Take A Look Inside

“Reality TV”

(This is an excerpt from Chapter 7, which examines how our popular culture both reflects and reinforces the culture’s general squeamishness about talking about end-of-life issues. With a few notable exceptions, including this one.)

What’s the reality of caring for loved ones in decline? We’re not likely to see the rawness, the intimacy, the messiness, the profundity of it in the movies or on TV – except for a few rare pathfinders.

I first met David B. Oliver the way tens of thousands of people have met him—on YouTube. Not everyone would think, “This is a teachable moment” when they hear bad news, but David did and he saw an opportunity and we are better off for it.

David and his wife, Debra Parker Oliver, possessed a deep knowledge gained over their professional lives researching and teaching about aging and end-of-life issues. That he responded to his own deadly illness in a meaningful way is tied both to his character and to his life’s work.

David earned a doctorate in sociology and gerontology from the University of Missouri in 1972. He held several academic posts before joining the Heartland Health System where he met and married Debbie. As an administrator, Debbie had helped a small rural hospice acquire Medicare certification. During their life together, she too taught at the university and pursued her interest in applied research to benefit hospice patients. At Heartland, David was responsible for post-acute and chronic care services. He co-authored a book called The Human Factor in Nursing Home Care.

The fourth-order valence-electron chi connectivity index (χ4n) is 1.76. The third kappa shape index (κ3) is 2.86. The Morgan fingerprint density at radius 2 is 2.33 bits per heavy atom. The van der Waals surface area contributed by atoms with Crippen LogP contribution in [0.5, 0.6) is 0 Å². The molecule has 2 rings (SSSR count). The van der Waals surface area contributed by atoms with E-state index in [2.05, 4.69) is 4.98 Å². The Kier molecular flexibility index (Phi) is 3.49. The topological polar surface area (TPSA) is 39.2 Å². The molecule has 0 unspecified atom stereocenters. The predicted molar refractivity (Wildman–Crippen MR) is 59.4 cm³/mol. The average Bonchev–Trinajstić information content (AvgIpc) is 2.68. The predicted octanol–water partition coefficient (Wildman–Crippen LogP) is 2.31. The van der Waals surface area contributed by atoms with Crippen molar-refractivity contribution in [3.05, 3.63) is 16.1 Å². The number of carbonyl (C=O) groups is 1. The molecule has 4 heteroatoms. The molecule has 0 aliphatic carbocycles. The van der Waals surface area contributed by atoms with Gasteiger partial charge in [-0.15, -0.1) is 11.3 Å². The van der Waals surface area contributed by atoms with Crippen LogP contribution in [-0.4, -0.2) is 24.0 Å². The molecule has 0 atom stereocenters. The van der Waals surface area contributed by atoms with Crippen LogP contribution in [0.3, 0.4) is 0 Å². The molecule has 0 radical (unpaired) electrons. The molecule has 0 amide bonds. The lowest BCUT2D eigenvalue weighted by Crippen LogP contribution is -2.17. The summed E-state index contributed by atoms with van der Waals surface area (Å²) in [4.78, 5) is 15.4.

David consistently focused on the importance of engaging in life and living rather than on death and dying. The Olivers produced their first short video shortly after David’s diagnosis in the fall of 2011. The diagnosis was Stage 4 nasopharyngeal cancer that begins behind the nose and spreads to lymph nodes and bones.

Scheduled for chemotherapy treatments, David wanted to explain to his medical school colleagues why he would be absent from their upcoming meeting. His condition, he said matter- of-factly, was not curable but it was treatable. Depending on the effectiveness of the treatment, he might live for three to five years or he might live for six months.

A robust man who had run three marathons in the early 1990s, David enjoyed a sprite’s sense of humor and a showman’s flair for the dramatic, especially as a fan of the football team at the University of Missouri. In the video announcing his illness, he broke out two “puke buckets”—one labeled for college football rivals Kansas Jayhawks and the other for the Oklahoma Sooners. He reassured his colleagues he was going to be all right.

What followed was an outpouring of support and love from colleagues, family, and friends. The video found its way to social media, which widened their circles of support. In the ensuing months, the Olivers produced 28 short videos and an informative e-book called Exit  Strategy: Depriving Death of its Strangeness.